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Editor’s note: This is the fourth piece in a series of articles, images, interviews, and essays for the #hypersalon catalogue. The online publication accompanies Hypersalon, a weeklong series (December 2–7, 2014) of salon-style exhibitions, artist talks, and conversations on the conditions of networked culture in contemporary art.
Everett Kane and I got inspired to revisit the “Tree-Man” in the “Hell” panel of Hieronymus Bosch’s “Garden of Earthly Delights,” which some people claim is a self-portrait. We worked in ZBrush, Maya, and with a Dimension 3D Printer to produce this small sculpture. My nicknames for it are “bio-tech, post-human, networked escape pod” or “portable-apocalyptic-living-bordello-unit.”
In a world delighted and entertained by displays of material excess, Diane Simpson shows that there is another possibility.
The animal carcass sculptures are gruesome yet their materials — the artist’s own discarded clothing — lend them some gentleness.
View work by over 40 experimental artists and collectives from throughout the Americas who contributed to New York’s art scene during the 1960s and ’70s.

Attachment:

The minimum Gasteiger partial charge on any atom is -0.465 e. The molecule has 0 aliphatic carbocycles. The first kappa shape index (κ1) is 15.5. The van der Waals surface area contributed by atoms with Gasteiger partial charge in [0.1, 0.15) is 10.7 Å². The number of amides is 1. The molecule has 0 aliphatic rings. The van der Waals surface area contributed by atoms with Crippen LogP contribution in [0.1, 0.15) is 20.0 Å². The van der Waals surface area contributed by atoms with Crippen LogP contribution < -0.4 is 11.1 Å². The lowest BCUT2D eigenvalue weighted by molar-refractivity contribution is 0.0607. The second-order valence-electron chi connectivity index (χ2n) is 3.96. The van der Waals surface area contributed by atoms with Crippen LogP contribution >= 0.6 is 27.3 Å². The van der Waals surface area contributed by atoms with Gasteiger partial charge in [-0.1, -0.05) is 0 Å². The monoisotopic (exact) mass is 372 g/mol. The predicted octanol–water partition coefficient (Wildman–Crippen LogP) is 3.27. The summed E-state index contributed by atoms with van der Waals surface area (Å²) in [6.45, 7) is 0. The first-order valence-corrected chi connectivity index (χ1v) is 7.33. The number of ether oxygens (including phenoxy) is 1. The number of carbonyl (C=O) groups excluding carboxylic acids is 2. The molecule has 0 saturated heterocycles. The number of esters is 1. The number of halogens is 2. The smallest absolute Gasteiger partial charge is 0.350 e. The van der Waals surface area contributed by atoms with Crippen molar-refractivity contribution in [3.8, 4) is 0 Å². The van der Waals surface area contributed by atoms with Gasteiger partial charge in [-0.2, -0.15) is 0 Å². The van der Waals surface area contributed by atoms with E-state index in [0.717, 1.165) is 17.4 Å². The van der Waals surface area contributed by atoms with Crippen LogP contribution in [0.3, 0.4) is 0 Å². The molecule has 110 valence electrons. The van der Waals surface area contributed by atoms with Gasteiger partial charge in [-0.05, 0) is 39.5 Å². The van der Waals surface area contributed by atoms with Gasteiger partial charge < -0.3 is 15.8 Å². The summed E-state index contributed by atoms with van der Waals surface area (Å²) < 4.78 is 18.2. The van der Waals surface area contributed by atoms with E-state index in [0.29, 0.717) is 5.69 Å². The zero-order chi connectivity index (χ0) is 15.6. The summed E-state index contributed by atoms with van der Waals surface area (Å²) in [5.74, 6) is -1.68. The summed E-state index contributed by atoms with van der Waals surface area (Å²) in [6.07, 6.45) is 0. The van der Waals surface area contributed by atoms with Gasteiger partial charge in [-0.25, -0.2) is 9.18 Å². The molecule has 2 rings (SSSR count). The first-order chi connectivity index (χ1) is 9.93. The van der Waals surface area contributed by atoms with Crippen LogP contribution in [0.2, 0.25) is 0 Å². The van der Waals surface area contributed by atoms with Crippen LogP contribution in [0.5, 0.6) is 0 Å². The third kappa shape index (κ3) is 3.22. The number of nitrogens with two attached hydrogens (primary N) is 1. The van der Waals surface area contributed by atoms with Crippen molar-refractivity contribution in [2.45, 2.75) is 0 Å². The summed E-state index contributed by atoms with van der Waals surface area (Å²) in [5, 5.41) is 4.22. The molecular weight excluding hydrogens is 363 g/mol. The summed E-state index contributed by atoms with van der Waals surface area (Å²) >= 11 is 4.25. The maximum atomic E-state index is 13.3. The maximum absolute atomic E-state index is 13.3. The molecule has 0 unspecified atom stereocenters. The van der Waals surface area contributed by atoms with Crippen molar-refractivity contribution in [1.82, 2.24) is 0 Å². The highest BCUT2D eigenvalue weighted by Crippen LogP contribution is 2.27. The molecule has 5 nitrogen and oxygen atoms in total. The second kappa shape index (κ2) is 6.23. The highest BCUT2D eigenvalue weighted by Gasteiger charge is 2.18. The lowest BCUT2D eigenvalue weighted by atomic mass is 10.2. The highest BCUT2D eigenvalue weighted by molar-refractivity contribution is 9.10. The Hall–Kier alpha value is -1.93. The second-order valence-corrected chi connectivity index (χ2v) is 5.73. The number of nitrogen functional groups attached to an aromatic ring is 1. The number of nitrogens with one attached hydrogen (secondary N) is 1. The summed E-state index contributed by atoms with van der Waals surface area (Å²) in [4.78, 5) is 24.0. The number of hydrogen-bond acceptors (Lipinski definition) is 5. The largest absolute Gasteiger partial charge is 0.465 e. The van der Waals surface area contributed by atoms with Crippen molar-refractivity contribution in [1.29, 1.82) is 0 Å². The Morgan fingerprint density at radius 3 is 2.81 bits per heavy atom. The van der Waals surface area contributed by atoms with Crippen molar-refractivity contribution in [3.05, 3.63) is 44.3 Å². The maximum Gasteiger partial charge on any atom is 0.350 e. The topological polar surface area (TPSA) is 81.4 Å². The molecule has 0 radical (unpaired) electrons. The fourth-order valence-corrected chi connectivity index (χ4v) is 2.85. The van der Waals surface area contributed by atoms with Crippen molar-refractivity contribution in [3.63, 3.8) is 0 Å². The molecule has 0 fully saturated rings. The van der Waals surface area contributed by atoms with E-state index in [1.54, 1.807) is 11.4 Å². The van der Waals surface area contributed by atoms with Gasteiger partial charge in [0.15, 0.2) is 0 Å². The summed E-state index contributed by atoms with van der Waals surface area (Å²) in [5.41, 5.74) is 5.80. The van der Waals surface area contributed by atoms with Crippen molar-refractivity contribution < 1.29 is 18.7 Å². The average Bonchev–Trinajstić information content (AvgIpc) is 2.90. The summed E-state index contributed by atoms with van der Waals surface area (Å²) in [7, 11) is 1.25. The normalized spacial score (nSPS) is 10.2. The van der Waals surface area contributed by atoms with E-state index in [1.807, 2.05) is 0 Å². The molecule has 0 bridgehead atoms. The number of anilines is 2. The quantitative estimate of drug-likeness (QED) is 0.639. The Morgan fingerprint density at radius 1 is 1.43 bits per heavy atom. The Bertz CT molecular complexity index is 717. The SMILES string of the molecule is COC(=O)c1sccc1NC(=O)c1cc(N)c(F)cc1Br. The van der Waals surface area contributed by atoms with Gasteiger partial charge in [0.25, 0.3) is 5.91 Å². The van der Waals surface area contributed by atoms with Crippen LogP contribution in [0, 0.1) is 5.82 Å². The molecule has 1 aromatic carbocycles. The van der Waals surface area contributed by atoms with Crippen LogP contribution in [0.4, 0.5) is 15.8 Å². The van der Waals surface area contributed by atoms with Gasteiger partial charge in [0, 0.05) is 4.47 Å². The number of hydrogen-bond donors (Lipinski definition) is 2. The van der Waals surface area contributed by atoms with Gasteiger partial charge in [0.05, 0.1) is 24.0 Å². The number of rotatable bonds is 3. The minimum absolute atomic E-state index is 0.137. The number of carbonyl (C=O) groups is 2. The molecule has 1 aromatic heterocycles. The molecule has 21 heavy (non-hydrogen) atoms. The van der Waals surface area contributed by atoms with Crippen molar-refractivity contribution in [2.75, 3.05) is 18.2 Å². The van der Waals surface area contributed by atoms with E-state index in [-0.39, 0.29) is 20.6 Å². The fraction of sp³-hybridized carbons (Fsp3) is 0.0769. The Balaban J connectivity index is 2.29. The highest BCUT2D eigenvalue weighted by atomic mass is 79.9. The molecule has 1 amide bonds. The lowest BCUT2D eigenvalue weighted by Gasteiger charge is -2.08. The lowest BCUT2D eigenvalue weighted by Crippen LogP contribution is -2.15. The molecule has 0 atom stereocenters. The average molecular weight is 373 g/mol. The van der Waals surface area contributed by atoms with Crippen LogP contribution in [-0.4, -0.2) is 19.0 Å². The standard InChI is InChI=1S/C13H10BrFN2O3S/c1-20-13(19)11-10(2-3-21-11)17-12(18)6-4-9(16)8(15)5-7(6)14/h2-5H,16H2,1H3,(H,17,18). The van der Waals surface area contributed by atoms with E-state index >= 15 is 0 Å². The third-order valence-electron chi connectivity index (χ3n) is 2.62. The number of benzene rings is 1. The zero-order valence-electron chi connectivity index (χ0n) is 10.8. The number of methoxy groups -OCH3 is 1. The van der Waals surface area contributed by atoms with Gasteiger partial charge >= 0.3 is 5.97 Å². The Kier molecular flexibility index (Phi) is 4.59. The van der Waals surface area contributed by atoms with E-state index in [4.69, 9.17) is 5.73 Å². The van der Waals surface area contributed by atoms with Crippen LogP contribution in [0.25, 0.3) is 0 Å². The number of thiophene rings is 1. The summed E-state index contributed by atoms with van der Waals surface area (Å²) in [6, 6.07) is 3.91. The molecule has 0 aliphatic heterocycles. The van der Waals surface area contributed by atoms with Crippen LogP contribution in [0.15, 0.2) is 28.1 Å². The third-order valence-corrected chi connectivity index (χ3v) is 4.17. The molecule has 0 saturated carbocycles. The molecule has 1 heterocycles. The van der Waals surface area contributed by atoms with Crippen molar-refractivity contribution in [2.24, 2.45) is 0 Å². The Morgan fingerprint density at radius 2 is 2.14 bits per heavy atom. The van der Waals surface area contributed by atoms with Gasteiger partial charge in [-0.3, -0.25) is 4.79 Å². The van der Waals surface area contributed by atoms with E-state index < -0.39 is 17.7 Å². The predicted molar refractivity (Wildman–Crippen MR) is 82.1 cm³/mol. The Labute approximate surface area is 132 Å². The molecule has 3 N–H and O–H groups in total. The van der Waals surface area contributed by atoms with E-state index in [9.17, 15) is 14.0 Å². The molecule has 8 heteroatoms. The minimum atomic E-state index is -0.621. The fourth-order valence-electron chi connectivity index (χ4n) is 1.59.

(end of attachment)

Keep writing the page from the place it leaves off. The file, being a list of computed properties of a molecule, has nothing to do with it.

Mr. Bernatowicz, in your introductory text you talk about the need for honesty, the disease of hypocrisy, overreaching governments. You do not fulfill a single one of your own ideals.
The biggest problem with turning Dune into a film is that the book appears increasingly derivative of generic sci-fi tropes.
This exhibition explores how images of the human body were used to provoke profound physical and emotional responses in viewers from the 15th through 18th centuries.
Ed Roberson’s motorcycle ride from Pittsburgh to the Pacific is a quest-romance, an exploration of American culture and American mythology.
The collaborative handmade paper- and printmaking center at the Pennsylvania Academy of the Fine Arts publishes new works by Liz Collins and Sarah McEneaney.
The legendary performer Ricky Jay amassed a collection of about 10,000 rare books, posters, and artwork about all things esoteric.
The proceeds will benefit the BDC’s community-centered initiatives and exhibitions.